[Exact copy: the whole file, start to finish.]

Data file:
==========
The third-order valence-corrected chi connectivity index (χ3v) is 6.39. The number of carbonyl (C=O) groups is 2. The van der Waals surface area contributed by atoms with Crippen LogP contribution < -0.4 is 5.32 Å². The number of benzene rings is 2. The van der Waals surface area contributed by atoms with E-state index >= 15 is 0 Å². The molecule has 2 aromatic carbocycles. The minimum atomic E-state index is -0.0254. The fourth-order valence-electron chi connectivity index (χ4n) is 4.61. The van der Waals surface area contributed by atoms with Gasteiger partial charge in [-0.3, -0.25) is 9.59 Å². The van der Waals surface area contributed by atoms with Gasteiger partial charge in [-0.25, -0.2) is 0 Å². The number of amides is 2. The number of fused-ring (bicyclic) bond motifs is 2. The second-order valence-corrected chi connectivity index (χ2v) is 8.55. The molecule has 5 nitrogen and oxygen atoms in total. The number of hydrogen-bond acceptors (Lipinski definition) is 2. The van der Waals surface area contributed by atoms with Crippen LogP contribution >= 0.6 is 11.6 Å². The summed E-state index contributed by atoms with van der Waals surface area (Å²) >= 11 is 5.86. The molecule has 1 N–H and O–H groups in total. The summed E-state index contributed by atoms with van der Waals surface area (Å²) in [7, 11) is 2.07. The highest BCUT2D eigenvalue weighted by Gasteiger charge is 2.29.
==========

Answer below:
The third-order valence-corrected chi connectivity index (χ3v) is 6.39. The number of carbonyl (C=O) groups is 2. The van der Waals surface area contributed by atoms with Crippen LogP contribution < -0.4 is 5.32 Å². The number of benzene rings is 2. The van der Waals surface area contributed by atoms with E-state index >= 15 is 0 Å². The molecule has 2 aromatic carbocycles. The minimum atomic E-state index is -0.0254. The fourth-order valence-electron chi connectivity index (χ4n) is 4.61. The van der Waals surface area contributed by atoms with Gasteiger partial charge in [-0.3, -0.25) is 9.59 Å². The van der Waals surface area contributed by atoms with Gasteiger partial charge in [-0.25, -0.2) is 0 Å². The number of amides is 2. The number of fused-ring (bicyclic) bond motifs is 2. The second-order valence-corrected chi connectivity index (χ2v) is 8.55. The molecule has 5 nitrogen and oxygen atoms in total. The number of hydrogen-bond acceptors (Lipinski definition) is 2. The van der Waals surface area contributed by atoms with Crippen LogP contribution >= 0.6 is 11.6 Å². The summed E-state index contributed by atoms with van der Waals surface area (Å²) >= 11 is 5.86. The molecule has 1 N–H and O–H groups in total. The summed E-state index contributed by atoms with van der Waals surface area (Å²) in [7, 11) is 2.07. The highest BCUT2D eigenvalue weighted by Gasteiger charge is 2.29.